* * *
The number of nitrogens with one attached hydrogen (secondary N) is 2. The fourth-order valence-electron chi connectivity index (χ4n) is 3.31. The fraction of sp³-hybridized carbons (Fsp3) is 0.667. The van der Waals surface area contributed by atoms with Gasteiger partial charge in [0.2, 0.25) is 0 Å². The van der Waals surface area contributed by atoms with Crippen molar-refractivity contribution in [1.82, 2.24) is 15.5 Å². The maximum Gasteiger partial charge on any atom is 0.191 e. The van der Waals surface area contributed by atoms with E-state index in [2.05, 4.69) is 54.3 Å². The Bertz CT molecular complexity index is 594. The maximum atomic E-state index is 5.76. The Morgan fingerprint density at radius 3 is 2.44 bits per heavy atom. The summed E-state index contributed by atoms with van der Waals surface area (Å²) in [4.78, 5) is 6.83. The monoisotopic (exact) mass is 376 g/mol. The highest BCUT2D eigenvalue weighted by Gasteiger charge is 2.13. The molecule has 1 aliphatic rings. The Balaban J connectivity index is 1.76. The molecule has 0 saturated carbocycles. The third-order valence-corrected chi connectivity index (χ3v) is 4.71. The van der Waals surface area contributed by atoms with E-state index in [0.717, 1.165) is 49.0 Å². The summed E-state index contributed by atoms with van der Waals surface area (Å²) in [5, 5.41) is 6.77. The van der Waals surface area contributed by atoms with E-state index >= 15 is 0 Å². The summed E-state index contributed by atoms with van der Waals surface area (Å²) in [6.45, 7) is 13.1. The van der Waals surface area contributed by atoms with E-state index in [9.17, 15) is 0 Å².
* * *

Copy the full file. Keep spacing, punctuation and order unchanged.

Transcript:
The number of nitrogens with one attached hydrogen (secondary N) is 2. The fourth-order valence-electron chi connectivity index (χ4n) is 3.31. The fraction of sp³-hybridized carbons (Fsp3) is 0.667. The van der Waals surface area contributed by atoms with Gasteiger partial charge in [0.2, 0.25) is 0 Å². The van der Waals surface area contributed by atoms with Crippen molar-refractivity contribution in [1.82, 2.24) is 15.5 Å². The maximum Gasteiger partial charge on any atom is 0.191 e. The van der Waals surface area contributed by atoms with E-state index in [2.05, 4.69) is 54.3 Å². The Bertz CT molecular complexity index is 594. The maximum atomic E-state index is 5.76. The Morgan fingerprint density at radius 3 is 2.44 bits per heavy atom. The summed E-state index contributed by atoms with van der Waals surface area (Å²) in [4.78, 5) is 6.83. The monoisotopic (exact) mass is 376 g/mol. The highest BCUT2D eigenvalue weighted by Gasteiger charge is 2.13. The molecule has 1 aliphatic rings. The Balaban J connectivity index is 1.76. The molecule has 0 saturated carbocycles. The third-order valence-corrected chi connectivity index (χ3v) is 4.71. The van der Waals surface area contributed by atoms with E-state index in [0.717, 1.165) is 49.0 Å². The summed E-state index contributed by atoms with van der Waals surface area (Å²) in [5, 5.41) is 6.77. The van der Waals surface area contributed by atoms with E-state index >= 15 is 0 Å². The summed E-state index contributed by atoms with van der Waals surface area (Å²) in [6.45, 7) is 13.1. The van der Waals surface area contributed by atoms with E-state index in [9.17, 15) is 0 Å².